However, earlier this week Spanish press began reporting that Barcelona was still around $40 million short of being able to register all of its new signings, meaning it is now likely the club will have to activate its fourth “lever,” the sale of another 24.5% of the club’s stake in Barça studios.
It remains to be seen how these financial injections will impact the Blaugrana in the long term, but for now it should allow the club to field, on paper at least, a competitive squad that could perhaps narrow the gap on defending La Liga champion Real Madrid.
However, catching Los Blancos and eradicating the 13-point difference that separated the two teams at the end of last season seems like a tall order.
Not only has Real held onto all of the key players involved in last season’s La Liga and Champions League double, in midfield starlet Aurélien Tchouaméni and defensive anchor Antonio Rüdiger it has added two of the most sought-after players in Europe.
With the additions of these stars to an already talented squad – notably rising teenage sensation Eduardo Camavinga – Real’s Brazilian midfielder Casemiro believes the team can challenge for trophies on every front this coming season.
“Last year, Camavinga showed that he can do very well, and I believe that Tchouaméni and Rüdiger are players who can come in and help the squad,” Casemiro told CNN en Español. “They are important players for us.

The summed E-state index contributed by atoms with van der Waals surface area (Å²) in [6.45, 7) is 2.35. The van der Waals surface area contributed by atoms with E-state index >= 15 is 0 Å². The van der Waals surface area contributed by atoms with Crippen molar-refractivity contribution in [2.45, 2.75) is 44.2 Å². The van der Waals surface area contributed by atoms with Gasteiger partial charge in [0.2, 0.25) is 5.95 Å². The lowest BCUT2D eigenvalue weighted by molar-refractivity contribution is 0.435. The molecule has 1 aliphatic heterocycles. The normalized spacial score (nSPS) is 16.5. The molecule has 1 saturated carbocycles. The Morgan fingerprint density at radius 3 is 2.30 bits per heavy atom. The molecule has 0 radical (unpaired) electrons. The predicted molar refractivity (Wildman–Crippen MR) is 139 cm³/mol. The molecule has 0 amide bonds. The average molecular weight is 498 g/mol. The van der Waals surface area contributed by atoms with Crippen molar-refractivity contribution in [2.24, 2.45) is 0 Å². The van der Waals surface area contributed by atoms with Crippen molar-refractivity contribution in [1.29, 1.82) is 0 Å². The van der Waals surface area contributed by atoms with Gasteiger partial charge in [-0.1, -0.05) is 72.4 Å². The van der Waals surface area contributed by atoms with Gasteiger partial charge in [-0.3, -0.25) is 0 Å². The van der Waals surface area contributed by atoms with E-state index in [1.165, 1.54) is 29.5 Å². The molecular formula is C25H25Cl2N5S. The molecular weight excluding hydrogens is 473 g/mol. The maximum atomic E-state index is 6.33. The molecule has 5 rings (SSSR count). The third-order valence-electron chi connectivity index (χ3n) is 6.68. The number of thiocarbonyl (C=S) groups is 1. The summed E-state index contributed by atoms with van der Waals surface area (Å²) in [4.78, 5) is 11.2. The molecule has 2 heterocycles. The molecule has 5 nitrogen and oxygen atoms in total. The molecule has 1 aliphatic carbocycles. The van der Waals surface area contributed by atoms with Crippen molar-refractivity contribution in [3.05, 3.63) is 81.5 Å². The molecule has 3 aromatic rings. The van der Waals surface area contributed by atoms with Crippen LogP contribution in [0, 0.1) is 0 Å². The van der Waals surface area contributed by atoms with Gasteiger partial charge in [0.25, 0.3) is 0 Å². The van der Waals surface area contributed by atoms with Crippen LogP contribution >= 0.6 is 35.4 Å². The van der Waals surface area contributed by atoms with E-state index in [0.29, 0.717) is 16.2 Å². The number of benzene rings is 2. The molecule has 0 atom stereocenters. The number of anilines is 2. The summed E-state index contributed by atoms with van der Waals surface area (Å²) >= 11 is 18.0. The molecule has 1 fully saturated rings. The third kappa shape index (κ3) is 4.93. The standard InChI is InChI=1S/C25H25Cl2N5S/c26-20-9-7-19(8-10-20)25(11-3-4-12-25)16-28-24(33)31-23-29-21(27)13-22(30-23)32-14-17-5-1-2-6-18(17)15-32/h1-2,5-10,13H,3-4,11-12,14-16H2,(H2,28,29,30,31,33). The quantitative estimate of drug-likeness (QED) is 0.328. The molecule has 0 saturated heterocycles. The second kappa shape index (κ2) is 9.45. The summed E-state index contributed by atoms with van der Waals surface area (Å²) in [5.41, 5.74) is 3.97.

“Of course, whenever a player of this level arrives, they will help us to win trophies because we know that, to win competitions, you have to have a squad, not just a team. I think we have to have a lot of good players and whenever players arrive with this quality, it always helps us.
“In recent years, we’ve had a good dressing room with good people, they are friendly. It’s a very calm dressing room and it’s very easy to be with the players. I am sure that, from the first day, they will feel very comfortable, they will feel that everyone is very friendly and the locker room is very, very calm.”
Additionally, there is one player in Real Madrid’s ranks who 2022 Champions League Final hero Thibaut Courtois believes can be something of a secret weapon this season.
Ever since his $130 million move to the Spanish capital in 2019, Eden Hazard has been beset by injuries and mustered just 66 appearances in that time. However, having spent several training sessions together with his Belgium teammate during the preseason, Courtois is confident that Real fans will now see the Hazard of old.
“It depends where the coach plays him – the Hazard of Chelsea played out wide and the Hazard of Belgium plays in a 3-4-3 as an interior and not as a forward,” he told reporters during Real’s preseason tour of the US. “But I think he’s doing well and has also had only one week of training, but I’m sure he can help the team a lot.